2008 will certainly go down as the year of the superhero movie. There was a string of surprisingly great romantic comedies ("Forgetting Sarah Marshall," "Zack & Miri Make a Porno," and, in my eyes, "Wall•E"), but this is the year that comic book films finally gained legitimacy. "Iron Man" launched the commercial comeback (he never stopped doing movies) of über-actor Robert Downey, Jr. and offered up a sleek superhero you couldn't help but love, the "The Dark Knight" came 'round and decimated everything in its path. Complete with superb performances not only from Ledger but most of the ensemble cast, it set a new standard for the genre by focusing on how a hero affects the world around him, and how those reactions filter back to him.
Even "Hellboy II" was a masterstroke; it just had the rotten luck of coming out a week before TDK. Yet that film overflowed with humor and visual splendor (if not necessarily plot), and I love it more and more each time I see it. But there was another superhero movie that came out last year that slipped through the cracks somewhat. It lacked the buzz and, frankly, the quality of the other films, but it still made a decent amount of bank. I’m talking about a little film with a big green hero: “The Incredible Hulk.”
The last Hulk movie was a total disaster. There are those who try to convince me that Ang Lee (maybe the most overrated director working today) created a complex Hulk, one that focused more on Bruce Banner’s psyche than on mindless action. I know what Lee was trying to do but, from the bottom of my heart, I don’t care. I don’t give a good goddamn if the complete lack of lighting symbolized the darkness of Bruce’s repressed memories, or if the poodles represented- well, horrible writing. It was dull, pretentious, and didn’t even tackle the psychological aspects of Hulk properly. I know Bruce Banner is a deeper character than anyone gives him credit for, but couldn’t he just hit something every now and then? After a few years, Ed Norton and Louis Leterrier came in to try to clean up the mess with a reboot. Did it work?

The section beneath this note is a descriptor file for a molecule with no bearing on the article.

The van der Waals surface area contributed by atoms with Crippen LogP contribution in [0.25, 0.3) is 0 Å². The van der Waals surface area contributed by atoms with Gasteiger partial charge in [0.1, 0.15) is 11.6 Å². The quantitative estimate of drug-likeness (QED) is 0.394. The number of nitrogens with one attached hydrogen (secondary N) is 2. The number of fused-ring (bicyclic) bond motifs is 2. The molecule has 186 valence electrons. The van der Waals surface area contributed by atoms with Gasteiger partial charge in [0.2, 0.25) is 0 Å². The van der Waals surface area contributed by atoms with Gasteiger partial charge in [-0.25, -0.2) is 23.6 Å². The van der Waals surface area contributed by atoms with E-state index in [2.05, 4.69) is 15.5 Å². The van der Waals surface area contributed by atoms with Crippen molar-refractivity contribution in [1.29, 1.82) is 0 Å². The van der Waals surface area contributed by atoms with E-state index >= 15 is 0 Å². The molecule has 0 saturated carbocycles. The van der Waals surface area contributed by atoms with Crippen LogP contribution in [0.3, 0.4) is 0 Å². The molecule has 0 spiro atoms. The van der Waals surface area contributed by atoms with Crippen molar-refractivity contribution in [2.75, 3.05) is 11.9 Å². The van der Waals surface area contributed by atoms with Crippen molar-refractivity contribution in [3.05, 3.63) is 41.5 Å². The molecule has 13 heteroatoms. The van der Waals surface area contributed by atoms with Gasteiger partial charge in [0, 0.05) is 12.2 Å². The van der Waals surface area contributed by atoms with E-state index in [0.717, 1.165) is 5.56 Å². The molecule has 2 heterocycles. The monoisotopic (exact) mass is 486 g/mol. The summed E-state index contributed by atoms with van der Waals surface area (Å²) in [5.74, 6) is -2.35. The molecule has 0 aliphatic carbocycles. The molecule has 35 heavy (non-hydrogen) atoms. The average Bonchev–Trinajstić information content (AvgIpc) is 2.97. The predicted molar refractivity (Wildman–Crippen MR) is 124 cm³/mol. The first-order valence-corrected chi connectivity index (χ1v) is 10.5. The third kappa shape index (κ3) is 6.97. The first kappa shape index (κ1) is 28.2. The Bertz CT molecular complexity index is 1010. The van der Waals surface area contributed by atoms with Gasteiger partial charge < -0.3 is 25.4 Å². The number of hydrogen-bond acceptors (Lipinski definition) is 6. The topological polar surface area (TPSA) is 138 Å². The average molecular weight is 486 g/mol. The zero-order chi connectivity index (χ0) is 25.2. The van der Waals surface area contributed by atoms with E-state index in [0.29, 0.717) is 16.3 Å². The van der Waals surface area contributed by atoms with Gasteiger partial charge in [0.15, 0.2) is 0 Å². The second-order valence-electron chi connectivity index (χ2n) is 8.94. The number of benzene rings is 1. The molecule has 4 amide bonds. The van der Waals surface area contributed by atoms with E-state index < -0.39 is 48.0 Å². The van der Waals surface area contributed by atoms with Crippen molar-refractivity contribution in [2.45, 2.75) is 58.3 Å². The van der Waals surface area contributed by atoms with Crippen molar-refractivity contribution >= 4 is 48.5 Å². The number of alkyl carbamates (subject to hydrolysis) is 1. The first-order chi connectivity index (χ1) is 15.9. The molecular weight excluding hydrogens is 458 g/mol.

Yes and no. “The Incredible Hulk” is a pure action romp. For just about the totality of its near two-hour running length, Banner will be on the run from the military, pausing only to transform and punch a few of them. Eventually, the army will do something stupid, and Banner will have to save the day because it’s right, yadda yadda yadda. The point is, Norton Hulk smashes all over the place in fine fashion.
How can I tell this won’t try to mine the same psychological issues as the last film? The totality of the plot is presented in the opening credits montage. Apparently what Universal took away from the venom lobbed at “Hulk” was plot of any kind was bad and people just want to see punching. Judging from some of the more fanboyish reviews I’ve seen, they might not have been totally wrong. Actually, what little plot there is seems to be lifted almost entirely from the old “Hulk:” General Thunderbolt Ross knows Banner is radioactive, and considers him U.S. Army property and tracks him down. Meanwhile, Banner is in love with Ross’ daughter, which just pisses the old man off. Really, the biggest difference in these three characters is that the Banner of this film accidentally radiated himself rather than live in a house too close to a weapons testing site as a child. I like this version better.